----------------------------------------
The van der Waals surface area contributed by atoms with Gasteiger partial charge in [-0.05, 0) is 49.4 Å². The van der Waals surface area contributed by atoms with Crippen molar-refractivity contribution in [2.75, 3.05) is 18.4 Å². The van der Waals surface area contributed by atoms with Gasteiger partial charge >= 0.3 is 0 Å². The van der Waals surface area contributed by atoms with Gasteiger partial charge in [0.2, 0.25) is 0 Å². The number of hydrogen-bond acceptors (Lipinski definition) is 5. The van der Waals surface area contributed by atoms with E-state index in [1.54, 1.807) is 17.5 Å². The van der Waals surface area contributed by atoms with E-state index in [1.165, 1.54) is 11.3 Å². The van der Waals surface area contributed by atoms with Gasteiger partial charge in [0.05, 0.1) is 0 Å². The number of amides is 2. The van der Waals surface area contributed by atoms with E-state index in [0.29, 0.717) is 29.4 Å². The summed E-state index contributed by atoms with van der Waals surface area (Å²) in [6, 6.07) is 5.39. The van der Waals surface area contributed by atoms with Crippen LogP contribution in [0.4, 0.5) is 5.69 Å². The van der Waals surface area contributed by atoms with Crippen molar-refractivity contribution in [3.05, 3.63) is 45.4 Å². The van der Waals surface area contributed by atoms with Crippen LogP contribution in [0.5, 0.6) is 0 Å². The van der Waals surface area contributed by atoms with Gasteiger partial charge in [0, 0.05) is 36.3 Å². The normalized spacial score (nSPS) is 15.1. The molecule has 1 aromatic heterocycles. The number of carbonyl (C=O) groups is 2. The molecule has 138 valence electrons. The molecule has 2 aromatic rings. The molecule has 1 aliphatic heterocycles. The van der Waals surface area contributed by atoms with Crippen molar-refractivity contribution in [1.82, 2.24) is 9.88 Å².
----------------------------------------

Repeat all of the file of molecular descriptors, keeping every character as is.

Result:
The van der Waals surface area contributed by atoms with Gasteiger partial charge in [-0.05, 0) is 49.4 Å². The van der Waals surface area contributed by atoms with Crippen molar-refractivity contribution in [2.75, 3.05) is 18.4 Å². The van der Waals surface area contributed by atoms with Gasteiger partial charge >= 0.3 is 0 Å². The van der Waals surface area contributed by atoms with Gasteiger partial charge in [0.2, 0.25) is 0 Å². The number of hydrogen-bond acceptors (Lipinski definition) is 5. The van der Waals surface area contributed by atoms with E-state index in [1.54, 1.807) is 17.5 Å². The van der Waals surface area contributed by atoms with E-state index in [1.165, 1.54) is 11.3 Å². The van der Waals surface area contributed by atoms with Gasteiger partial charge in [0.05, 0.1) is 0 Å². The number of amides is 2. The van der Waals surface area contributed by atoms with E-state index in [0.29, 0.717) is 29.4 Å². The summed E-state index contributed by atoms with van der Waals surface area (Å²) in [6, 6.07) is 5.39. The van der Waals surface area contributed by atoms with Crippen LogP contribution in [0.4, 0.5) is 5.69 Å². The van der Waals surface area contributed by atoms with Crippen molar-refractivity contribution in [3.05, 3.63) is 45.4 Å². The van der Waals surface area contributed by atoms with Crippen LogP contribution in [0.5, 0.6) is 0 Å². The van der Waals surface area contributed by atoms with Gasteiger partial charge in [0, 0.05) is 36.3 Å². The normalized spacial score (nSPS) is 15.1. The molecule has 1 aromatic heterocycles. The number of carbonyl (C=O) groups is 2. The molecule has 138 valence electrons. The molecule has 2 aromatic rings. The molecule has 1 aliphatic heterocycles. The van der Waals surface area contributed by atoms with Crippen molar-refractivity contribution in [1.82, 2.24) is 9.88 Å².